Panasonic is predicting a $5.3 billion net loss during the current year – which is reported to be the worst year the company has seen in a decade.
Panasonic is blaming the losses on a “restructuring of its lossmaking television business,” The Financial Times reported.
“Many companies around the world have been moving into flat-panel manufacturing, and that has pushed down prices and prevented us from pressing our technological advantages,” company President Fumio Ohtsubo was quoted by The Financial Times on Monday.
Consumers are getting drawn away from Panasonic to cheaper products made in Taiwan and South Korea, according to news reports.
To help counter the situation, Panasonic plans to reduce the number of panels made by about half, The Financial Times adds. It also is cutting down the number of its employees.
In its analysis of the new projections, Reuters explains that the rising price of the yen and lower demand from consumers in the United States and Europe have led to lower sales.
Chief Financial Officer Makoto Uenoyama explained that the company needs to “tackle” the “television and related semiconductor businesses” and "If we downsize these, our profits will be completely different.”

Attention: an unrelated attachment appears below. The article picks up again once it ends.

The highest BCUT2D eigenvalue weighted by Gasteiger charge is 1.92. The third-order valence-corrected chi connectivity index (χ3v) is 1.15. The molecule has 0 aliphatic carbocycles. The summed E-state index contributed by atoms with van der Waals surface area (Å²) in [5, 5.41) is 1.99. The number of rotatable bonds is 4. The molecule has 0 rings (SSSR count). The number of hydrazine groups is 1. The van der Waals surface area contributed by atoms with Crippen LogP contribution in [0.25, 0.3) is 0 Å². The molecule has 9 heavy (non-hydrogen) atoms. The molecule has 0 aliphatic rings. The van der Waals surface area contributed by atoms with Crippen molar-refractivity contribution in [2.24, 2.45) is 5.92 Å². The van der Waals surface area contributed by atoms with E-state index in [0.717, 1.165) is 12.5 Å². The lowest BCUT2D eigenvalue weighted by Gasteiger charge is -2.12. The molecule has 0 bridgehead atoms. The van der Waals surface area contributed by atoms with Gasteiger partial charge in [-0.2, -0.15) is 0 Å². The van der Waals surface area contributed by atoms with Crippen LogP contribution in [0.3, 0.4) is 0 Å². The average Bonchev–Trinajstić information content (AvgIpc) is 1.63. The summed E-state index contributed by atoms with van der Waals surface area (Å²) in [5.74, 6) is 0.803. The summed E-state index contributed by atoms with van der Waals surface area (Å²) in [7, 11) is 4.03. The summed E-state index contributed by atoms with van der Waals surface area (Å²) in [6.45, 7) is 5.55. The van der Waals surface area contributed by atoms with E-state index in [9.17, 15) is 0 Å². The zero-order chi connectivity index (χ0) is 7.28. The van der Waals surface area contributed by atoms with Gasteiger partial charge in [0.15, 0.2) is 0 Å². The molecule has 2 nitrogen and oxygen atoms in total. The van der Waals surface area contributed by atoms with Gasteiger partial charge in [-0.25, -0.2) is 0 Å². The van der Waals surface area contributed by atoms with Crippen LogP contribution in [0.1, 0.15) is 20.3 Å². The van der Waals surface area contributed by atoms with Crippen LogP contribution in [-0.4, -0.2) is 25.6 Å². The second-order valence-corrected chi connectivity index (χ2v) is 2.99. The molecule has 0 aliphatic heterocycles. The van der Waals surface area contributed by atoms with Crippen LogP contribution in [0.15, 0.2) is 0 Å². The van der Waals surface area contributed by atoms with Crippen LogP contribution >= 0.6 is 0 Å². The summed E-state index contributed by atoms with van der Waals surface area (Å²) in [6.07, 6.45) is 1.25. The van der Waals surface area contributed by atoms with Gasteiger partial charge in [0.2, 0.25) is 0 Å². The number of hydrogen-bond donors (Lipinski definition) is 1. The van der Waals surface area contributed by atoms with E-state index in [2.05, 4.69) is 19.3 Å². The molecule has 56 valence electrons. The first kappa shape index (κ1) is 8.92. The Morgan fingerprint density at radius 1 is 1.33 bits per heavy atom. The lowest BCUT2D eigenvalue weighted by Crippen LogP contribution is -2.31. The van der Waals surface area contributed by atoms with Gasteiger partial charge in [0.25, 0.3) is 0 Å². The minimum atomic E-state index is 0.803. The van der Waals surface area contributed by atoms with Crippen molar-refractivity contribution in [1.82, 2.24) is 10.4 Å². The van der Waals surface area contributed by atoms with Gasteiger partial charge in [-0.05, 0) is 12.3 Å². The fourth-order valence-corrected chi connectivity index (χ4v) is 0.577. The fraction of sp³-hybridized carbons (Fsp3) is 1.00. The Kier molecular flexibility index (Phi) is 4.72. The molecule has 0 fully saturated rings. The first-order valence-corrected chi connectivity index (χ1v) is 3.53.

He put a spin on the projected losses when he described them as "the birth pangs of switching to a new strategy."
Panasonic has reduced projections for TV sales for the year to 19 million sets from 25 million, Reuters said.
Ohtsubo also made a pledge that "We are determined to make the TV business profitable in fiscal 2012,” TechZone360 reported.
Panasonic projected a loss of $1.34 billion for the July-September quarter, according to The Associated Press. During the previous quarter, Panasonic, like many companies in Japan, suffered from the massive earthquake and tsunami which hit the nation in March.
Panasonic is also trying to become a company with more environmentally friendly practices, according to a company statement, and has come up with a new organizational structure among senior managers.
The company will cut its workforce to fewer than 350,000 employees by the end of the current fiscal year, from around 360,000 employees as of Sept. 30, TechZone360 said.
In a related matter, Sony – which is facing similar problems to Panasonic – “will split its television business into three divisions to make operations more accountable as part of efforts to turn around the loss-making business,” Reuters adds.
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